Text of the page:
I started my life as a driver with a 1985 Chrysler Le Baron. It got 21 miles per gallon in the city and 24 miles per gallon on the highway. By today’s standards, it would have been considered a gas hog. In the 1980s however, it was quite a fuel efficient little machine.
I then moved onto a 2000 Honda Civic which averaged 35 miles per gallon. Needless to say, when I began thinking about buying a truck and towing a camper, I was extremely interested in knowing what my gas mileage would be.
So, how does pulling a camper affect gas mileage? The average vehicle will lose around seven miles per gallon by attaching a camper. This number is affected by factors like weight, aerodynamics, and size. Therefore, the number can be cut in half, while others won’t be affected much at all.
To understand this number, we have to look at different camper sizes is as well as several towing vehicles.
Let’s look at some numbers and examples!
For this post, I defined the average camper as a standard camper built with a 2″ x 2″ wood frame. It is mostly rectangular with some small aerodynamic considerations made at the front of the camper. The length is over 21 feet, but less than 28 feet.
The tow vehicle is a full-size truck and it is shorter and more narrow than the camper it is towing. A great example of this would be a Ford F-150 towing a 25 foot long Jayco White Hawk.
Factors That Affect Gas Mileage
- The weight of the camper.
- The aerodynamics of the camper.
- The size of the tow vehicle.
All-else-equal, a lighter camper will have less of an impact on gas mileage than a heavier camper. This is one of the reasons why a person might choose a fiberglass camper over an aluminum camper.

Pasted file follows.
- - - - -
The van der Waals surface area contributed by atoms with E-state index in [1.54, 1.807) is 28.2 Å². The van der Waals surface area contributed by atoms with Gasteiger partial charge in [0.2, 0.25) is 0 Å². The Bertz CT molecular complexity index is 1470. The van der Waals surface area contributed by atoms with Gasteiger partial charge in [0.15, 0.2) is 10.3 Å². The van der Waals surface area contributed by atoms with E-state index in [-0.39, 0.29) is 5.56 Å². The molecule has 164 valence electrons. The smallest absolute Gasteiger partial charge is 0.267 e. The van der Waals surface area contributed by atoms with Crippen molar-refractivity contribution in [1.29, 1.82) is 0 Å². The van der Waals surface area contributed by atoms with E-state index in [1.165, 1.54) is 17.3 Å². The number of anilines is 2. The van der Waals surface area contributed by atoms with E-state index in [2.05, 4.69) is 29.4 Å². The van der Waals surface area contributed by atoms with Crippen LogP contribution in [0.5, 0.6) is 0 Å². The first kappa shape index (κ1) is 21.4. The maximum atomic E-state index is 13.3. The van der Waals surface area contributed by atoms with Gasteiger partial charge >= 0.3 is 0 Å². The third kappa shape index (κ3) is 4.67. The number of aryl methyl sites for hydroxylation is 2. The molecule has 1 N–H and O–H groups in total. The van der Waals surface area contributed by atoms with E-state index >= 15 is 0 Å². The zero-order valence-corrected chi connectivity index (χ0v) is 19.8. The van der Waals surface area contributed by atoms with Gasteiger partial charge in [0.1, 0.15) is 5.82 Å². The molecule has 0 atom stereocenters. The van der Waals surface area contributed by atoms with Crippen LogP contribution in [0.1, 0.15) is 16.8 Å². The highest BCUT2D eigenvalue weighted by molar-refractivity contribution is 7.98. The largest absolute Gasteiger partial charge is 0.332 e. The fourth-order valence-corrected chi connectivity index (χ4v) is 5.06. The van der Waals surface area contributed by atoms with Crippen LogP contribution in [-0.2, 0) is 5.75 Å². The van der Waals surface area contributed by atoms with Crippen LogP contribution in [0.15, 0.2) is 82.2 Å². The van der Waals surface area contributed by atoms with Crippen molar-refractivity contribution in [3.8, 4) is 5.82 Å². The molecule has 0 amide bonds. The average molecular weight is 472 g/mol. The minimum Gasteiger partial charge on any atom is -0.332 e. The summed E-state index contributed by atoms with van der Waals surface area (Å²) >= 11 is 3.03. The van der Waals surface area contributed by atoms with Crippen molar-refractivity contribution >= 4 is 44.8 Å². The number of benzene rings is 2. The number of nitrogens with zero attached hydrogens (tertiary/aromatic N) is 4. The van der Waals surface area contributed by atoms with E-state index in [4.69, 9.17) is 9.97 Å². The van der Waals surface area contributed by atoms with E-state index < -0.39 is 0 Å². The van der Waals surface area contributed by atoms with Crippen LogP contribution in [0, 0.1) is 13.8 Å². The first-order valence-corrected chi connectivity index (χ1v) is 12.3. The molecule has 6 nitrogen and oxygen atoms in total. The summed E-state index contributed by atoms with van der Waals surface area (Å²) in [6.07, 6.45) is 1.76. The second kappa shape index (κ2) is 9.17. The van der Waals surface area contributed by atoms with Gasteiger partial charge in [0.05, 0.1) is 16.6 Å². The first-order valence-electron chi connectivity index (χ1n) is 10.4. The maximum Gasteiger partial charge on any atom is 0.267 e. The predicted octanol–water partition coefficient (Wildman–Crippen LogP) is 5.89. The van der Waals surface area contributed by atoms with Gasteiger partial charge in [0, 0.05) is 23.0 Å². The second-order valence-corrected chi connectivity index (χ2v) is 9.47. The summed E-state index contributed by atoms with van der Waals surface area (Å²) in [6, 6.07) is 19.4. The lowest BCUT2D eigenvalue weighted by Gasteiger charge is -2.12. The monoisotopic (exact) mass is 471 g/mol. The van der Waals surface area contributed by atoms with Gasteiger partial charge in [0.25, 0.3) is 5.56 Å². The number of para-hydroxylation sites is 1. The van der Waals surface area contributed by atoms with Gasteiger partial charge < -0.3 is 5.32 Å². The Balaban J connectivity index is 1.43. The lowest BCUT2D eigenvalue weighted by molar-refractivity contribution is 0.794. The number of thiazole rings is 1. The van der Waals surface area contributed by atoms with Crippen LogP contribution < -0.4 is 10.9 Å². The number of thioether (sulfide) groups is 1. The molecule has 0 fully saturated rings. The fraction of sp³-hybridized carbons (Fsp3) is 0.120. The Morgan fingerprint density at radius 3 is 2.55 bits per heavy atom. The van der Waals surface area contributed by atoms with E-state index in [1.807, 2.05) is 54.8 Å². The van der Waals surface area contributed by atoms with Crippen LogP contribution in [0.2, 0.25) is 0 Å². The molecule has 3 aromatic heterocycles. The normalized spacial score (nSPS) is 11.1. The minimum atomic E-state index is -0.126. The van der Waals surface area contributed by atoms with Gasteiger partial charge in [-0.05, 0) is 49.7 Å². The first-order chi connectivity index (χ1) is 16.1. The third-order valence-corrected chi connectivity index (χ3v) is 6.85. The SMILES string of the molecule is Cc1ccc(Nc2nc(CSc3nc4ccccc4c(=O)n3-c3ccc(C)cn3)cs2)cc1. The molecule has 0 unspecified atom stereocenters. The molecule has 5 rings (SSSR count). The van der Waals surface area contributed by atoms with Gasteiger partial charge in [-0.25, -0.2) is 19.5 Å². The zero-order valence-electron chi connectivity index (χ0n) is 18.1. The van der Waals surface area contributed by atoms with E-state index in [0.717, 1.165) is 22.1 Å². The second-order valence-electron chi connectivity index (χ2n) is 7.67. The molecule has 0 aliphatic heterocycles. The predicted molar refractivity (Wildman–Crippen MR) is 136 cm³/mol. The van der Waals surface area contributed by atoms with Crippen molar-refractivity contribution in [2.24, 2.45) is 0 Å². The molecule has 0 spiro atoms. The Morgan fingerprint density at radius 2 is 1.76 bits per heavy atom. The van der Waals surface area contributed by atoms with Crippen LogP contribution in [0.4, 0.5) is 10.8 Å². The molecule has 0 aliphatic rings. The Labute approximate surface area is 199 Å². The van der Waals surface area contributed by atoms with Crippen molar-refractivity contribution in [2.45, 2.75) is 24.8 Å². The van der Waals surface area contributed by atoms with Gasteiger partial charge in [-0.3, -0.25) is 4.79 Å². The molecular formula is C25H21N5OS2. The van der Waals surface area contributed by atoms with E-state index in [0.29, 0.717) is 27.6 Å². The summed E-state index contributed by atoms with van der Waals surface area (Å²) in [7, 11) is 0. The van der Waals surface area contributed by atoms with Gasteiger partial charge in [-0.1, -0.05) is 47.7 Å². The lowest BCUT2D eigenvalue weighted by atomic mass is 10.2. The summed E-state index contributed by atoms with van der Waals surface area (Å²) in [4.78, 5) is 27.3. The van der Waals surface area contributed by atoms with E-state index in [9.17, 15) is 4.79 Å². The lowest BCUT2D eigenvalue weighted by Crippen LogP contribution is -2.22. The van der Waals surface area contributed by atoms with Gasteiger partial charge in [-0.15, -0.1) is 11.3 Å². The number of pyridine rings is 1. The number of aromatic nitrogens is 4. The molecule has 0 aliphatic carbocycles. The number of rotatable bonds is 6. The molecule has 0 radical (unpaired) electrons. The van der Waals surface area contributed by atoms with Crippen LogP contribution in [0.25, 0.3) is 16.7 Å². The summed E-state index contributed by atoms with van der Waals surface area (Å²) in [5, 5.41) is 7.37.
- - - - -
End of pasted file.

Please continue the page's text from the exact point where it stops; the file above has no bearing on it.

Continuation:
The aerodynamics of a camper can also greatly affect the gas mileage of a camper. The more aerodynamic a camper is, the less it will affect fuel consumption. This is especially true when towing longer campers at higher speeds.
The height and the width of your tow vehicle will also determine the effect towing a camper has on your gas mileage. This is because you’ll experience less drag when a camper is fully situated behind your tow vehicle.
A tow vehicle’s engine size will also determine how dramatically towing a camper changes its fuel consumption. The larger the engine, the less of an effect towing a camper will have on it. For example, a truck that gets 15 miles per gallon may not experience a change in fuel consumption when pulling a small popup camper.
The small 4 cylinder car, on the other hand, may lose 10 miles per gallon while towing the same small popup camper.
10 Actual Examples of Gas Mileage With And Without A Trailer Camper
|Tow Vehicle||Camper||Gas Mileage While Towing||Gas Mileage Without Camper||Change in gas mileage|
|2000 Dodge Ram 1500 4×4 with 360 engine||19-foot travel trailer||7 miles per gallon||N/A||N/A|
|H2 Hummer||small folding camper||11 miles per gallon||11 miles per gallon||None|
|H3 Hummer||Evolution E3||12 miles per gallon||17 miles per gallon||5 miles per gallon less|
|2006 Ford Explorer v6 XLT||4000 pound Antigua camper||12 miles per gallon||18 miles per gallon||6 miles per gallon less|
|2007 Dodge Ram 2500 Cummins 5.9L Engine||26FB-DSL Denali||13 miles per gallon||17 miles per gallon||4 miles per gallon less|
|1/2 ton Suburban with Vortec 350ci||30’8000-pound camper||7.5 miles per gallon||N/A||N/A|
|2002 Duramax with EFI live tuning||34′ Holiday Rambler||15 miles per gallon||N/A||N/A|
|2006 Duramax||28′ Trailer||13 miles per gallon||16 miles per gallon||3 miles per gallon less|
|07 Hummer H3 3.7 Liter||2007 Fleetwood Evolution E3||15 miles per gallon||19 miles per gallon||4 miles per gallon less|
|2005 Dodge 1500||27 ‘ Zinger trailer||8 miles per gallon||16 miles per gallon||8 miles per gallon less|
We compiled this charge based off of data found on a camper forum.
Average Cost Increase Of Towing
With an average decrease of seven miles per gallon, you can expect your trip to cost more.
How much more will depend on the length of your trip as well as how many trips you plan to go on each year.
A truck that normally gets 15 miles per gallon, but only gets 8 miles per gallon while towing will consume an additional 17.5 gallons of fuel for a 300-mile round-trip. If fuel prices are $2.50 a gallon, they’ll end up spending an additional $43.50.
Is the additional cost worth it?